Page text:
05/07/2018 by RexHuner 0 Comments
Self Driving Cars: Traveling a Bumpy Road to Liability
It is no longer science fiction, self-driving cars (also known as “autonomous vehicles”) are here. The unfortunate and tragic consequence of the arrival of this technology is that accidents involving self-driving cars are on the rise. Recently, on May 4, 2018 (while...
It is no longer science fiction, self-driving cars (also known as “autonomous vehicles”) are here. The unfortunate and tragic consequence of the arrival of this technology is that accidents involving self-driving cars are on the rise.
Recently, on May 4, 2018 (while many Star Wars fans were telling their friends and relatives “May the fourth be with you,”) a self-driving minivan operated by Google’s self-driving car unit, Waymo, was involved in a multivehicle crash in Chandler, Arizona. While there is currently debate as to whether the vehicle in the Chandler crash was in “autonomous mode” at the time of the collision, the debate does little to assuage public concern, particularly when less than two-months have passes since the first fatality involving a self-driving vehicle and a pedestrian occurred on March 18, 2018 in Tempe, Arizona. In another incident less than a week later on March 23, Tesla has recently revealed that its Autopilot feature was turned on when a Model X SUV collided with a concrete highway divider bursting into flames and killing its driver. These recent tragic events simply add to the growing list of fatalities that began on May 7, 2016, when the driver of a Tesla S70D was killed when his vehicle, operating under autonomous controls collided with a stopped semi-truck and trailer.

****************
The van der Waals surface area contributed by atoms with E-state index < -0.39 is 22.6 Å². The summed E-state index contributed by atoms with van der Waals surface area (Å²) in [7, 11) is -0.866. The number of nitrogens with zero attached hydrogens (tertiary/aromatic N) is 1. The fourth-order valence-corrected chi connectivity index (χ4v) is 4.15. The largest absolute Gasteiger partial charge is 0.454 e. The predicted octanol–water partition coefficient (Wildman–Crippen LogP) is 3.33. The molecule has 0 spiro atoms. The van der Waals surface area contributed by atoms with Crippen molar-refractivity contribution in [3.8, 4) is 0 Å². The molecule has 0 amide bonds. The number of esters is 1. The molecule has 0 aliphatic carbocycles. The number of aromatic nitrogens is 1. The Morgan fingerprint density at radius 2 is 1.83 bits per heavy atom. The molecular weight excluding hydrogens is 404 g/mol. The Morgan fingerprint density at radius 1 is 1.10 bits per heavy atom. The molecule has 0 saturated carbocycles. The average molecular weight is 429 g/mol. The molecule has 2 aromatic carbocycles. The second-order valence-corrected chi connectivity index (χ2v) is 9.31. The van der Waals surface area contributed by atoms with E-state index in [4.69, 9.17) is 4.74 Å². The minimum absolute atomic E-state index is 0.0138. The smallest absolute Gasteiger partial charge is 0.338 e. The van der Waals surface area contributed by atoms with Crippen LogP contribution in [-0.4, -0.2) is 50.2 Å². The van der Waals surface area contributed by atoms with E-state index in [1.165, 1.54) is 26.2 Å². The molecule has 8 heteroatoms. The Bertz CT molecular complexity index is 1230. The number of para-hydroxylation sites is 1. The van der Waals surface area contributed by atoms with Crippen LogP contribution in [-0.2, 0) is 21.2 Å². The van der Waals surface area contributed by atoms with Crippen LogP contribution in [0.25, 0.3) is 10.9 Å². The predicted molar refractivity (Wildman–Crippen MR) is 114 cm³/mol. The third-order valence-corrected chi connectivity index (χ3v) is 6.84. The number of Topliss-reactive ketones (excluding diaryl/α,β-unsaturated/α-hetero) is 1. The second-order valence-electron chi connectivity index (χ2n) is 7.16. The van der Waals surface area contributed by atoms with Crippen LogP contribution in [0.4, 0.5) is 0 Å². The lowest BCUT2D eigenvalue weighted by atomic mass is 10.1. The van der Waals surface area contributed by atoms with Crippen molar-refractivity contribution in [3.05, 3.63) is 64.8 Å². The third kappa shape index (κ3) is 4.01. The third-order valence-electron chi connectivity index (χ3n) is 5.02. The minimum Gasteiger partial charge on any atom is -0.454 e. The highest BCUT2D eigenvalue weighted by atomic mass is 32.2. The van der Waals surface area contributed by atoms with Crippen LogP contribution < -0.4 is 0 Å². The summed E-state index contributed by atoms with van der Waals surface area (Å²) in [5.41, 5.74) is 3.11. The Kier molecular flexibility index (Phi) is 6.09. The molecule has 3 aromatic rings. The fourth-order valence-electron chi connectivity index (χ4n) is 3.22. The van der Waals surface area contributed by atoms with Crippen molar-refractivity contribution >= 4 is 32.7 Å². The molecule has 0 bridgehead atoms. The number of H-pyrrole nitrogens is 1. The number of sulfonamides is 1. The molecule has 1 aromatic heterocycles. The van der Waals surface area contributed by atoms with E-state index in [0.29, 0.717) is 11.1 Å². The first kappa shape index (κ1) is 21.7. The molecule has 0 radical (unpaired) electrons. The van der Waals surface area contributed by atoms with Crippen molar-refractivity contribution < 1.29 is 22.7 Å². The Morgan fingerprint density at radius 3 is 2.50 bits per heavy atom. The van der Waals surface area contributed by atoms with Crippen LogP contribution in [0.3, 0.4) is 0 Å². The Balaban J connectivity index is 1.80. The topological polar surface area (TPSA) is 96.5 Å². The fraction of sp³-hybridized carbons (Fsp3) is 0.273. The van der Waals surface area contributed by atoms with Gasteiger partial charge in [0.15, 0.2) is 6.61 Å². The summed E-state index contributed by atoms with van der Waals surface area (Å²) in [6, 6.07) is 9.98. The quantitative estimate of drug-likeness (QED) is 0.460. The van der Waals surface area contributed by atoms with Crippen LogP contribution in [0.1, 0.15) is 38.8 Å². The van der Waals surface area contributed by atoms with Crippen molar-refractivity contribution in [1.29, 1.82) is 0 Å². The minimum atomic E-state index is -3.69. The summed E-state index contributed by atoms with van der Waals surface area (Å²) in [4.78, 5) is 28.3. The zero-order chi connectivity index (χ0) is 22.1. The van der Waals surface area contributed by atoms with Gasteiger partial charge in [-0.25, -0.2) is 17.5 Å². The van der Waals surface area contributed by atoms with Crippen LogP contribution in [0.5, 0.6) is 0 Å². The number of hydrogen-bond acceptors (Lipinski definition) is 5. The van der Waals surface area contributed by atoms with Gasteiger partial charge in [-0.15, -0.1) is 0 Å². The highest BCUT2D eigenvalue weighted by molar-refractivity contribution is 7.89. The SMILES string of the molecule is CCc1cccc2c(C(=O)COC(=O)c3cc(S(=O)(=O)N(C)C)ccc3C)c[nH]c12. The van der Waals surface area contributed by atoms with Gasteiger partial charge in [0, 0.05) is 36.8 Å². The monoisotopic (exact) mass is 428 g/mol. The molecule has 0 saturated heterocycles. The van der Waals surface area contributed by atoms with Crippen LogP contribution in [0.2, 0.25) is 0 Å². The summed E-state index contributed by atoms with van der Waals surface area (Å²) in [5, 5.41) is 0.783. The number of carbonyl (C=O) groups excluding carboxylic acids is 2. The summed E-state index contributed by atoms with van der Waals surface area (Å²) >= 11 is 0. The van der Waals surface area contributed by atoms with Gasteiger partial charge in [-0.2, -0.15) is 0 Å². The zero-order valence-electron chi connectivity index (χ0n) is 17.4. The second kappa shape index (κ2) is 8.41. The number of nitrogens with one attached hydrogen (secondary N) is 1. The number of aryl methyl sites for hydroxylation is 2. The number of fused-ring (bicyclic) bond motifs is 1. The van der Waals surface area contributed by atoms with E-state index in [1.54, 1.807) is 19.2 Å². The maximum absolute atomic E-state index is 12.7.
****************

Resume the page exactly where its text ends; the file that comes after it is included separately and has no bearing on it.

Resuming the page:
Over the last decade, self-driving vehicles and other autonomous systems have been a developing technology. In March 2016, twenty automakers agreed with regulators to make automatic emergency braking a standard feature on most U.S. vehicles by 2022. Despite the flaws in these autonomous systems, the National Highway Traffic Safety Administration concluded, following its investigation of the Florida fatality involving the Tesla S70D, that crashes involving Telsa vehicles have dropped by 40 percent in vehicles operating in autonomous mode.
The legal issues that arise from this growing technology are as varied as the systems themselves. While plans are on the horizon for vehicles that are fully autonomous, current systems such as Tesla’s autopilot require constant driver intervention. Although there have been no reported court decisions involving liability for injuries sustained in accidents involving self-driving cars, the landscape for liability will certainly shift from driver liability to manufacturer liability, under a products liability theory, or – at a minimum – shared liability.
Currently, the only legislation in the State of Illinois regulating autonomous vehicles is Public Act 100-0352, which mandates that no unit of local government, including a home rule unit, may enact an ordinance prohibiting the use of autonomous vehicles on its roadways. Under current statutes, a “driver” is defined as every “person who drives or is in actual physical control of a vehicle.” (625 ILCS 5/1-116). However, under the Illinois Vehicle Code, the definition of “person” includes every “natural person, firm, copartnership, association or corporation.” These definitions invariably will open the door to liability against manufactures that operate or contribute to the operation of self-driving cars. Still, it is clear that further legislation and regulation is needed.
Many questions remain unanswered as this new technology is developed, tested, and rolled out on public streets and highways. How will insurers handle coverage in multivehicle accidents involving self-driving vehicles? What steps will manufacturers take to try to avoid liability? How can consumers and the public protect against the dangers inherent in these automated systems? How will autonomous systems handle a decision between protecting the safety of its passengers by avoiding an object such as a tree or vehicle versus swerving and hitting a pedestrian? What theories of liability will be available, negligence, product liability, consumer fraud, common-law fraud, negligent misrepresentation…?
Regardless of how the landscape unfolds in this new area of law, Huner Law Offices, LLC is prepared to bring over 20 years of experience in handling personal injury cases to any issues that arise, and will work tirelessly to achieve the best outcome for our clients.